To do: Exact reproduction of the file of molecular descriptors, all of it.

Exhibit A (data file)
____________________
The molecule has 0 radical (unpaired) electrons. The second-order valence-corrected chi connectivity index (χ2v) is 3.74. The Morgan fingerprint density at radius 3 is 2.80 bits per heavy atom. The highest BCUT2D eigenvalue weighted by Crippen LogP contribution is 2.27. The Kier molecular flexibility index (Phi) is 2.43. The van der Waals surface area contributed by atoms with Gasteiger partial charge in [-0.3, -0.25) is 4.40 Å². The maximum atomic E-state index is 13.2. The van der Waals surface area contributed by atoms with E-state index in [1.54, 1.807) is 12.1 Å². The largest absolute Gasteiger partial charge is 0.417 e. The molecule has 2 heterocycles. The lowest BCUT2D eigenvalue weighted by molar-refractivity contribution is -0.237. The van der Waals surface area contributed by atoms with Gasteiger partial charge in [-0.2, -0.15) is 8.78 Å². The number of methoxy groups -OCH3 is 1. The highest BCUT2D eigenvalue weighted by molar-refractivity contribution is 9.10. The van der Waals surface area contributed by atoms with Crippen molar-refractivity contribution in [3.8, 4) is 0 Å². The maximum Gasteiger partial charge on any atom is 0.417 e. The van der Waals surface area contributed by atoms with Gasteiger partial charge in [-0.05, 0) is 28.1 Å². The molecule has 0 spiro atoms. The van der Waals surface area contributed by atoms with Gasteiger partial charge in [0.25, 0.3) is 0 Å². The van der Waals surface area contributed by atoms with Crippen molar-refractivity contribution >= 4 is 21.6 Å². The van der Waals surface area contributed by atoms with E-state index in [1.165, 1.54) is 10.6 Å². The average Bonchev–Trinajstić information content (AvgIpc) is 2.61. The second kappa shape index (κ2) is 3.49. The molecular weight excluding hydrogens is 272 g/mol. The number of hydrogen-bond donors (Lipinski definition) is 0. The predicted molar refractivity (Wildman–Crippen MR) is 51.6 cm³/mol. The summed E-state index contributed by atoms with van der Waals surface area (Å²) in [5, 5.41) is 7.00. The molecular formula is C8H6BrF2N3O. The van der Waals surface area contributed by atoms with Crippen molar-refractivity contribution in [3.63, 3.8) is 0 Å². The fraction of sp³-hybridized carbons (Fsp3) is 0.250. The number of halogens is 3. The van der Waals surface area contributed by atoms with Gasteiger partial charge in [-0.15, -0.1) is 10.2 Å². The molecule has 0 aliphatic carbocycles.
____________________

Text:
The molecule has 0 radical (unpaired) electrons. The second-order valence-corrected chi connectivity index (χ2v) is 3.74. The Morgan fingerprint density at radius 3 is 2.80 bits per heavy atom. The highest BCUT2D eigenvalue weighted by Crippen LogP contribution is 2.27. The Kier molecular flexibility index (Phi) is 2.43. The van der Waals surface area contributed by atoms with Gasteiger partial charge in [-0.3, -0.25) is 4.40 Å². The maximum atomic E-state index is 13.2. The van der Waals surface area contributed by atoms with E-state index in [1.54, 1.807) is 12.1 Å². The largest absolute Gasteiger partial charge is 0.417 e. The molecule has 2 heterocycles. The lowest BCUT2D eigenvalue weighted by molar-refractivity contribution is -0.237. The van der Waals surface area contributed by atoms with Gasteiger partial charge in [-0.2, -0.15) is 8.78 Å². The number of methoxy groups -OCH3 is 1. The highest BCUT2D eigenvalue weighted by molar-refractivity contribution is 9.10. The van der Waals surface area contributed by atoms with Crippen molar-refractivity contribution in [3.8, 4) is 0 Å². The maximum Gasteiger partial charge on any atom is 0.417 e. The van der Waals surface area contributed by atoms with Gasteiger partial charge in [-0.05, 0) is 28.1 Å². The molecule has 0 spiro atoms. The van der Waals surface area contributed by atoms with Gasteiger partial charge in [0.25, 0.3) is 0 Å². The van der Waals surface area contributed by atoms with Crippen molar-refractivity contribution >= 4 is 21.6 Å². The van der Waals surface area contributed by atoms with E-state index in [1.165, 1.54) is 10.6 Å². The average Bonchev–Trinajstić information content (AvgIpc) is 2.61. The second kappa shape index (κ2) is 3.49. The molecular weight excluding hydrogens is 272 g/mol. The number of hydrogen-bond donors (Lipinski definition) is 0. The predicted molar refractivity (Wildman–Crippen MR) is 51.6 cm³/mol. The summed E-state index contributed by atoms with van der Waals surface area (Å²) in [5, 5.41) is 7.00. The molecular formula is C8H6BrF2N3O. The van der Waals surface area contributed by atoms with Crippen molar-refractivity contribution in [3.63, 3.8) is 0 Å². The fraction of sp³-hybridized carbons (Fsp3) is 0.250. The number of halogens is 3. The van der Waals surface area contributed by atoms with Gasteiger partial charge in [-0.15, -0.1) is 10.2 Å². The molecule has 0 aliphatic carbocycles.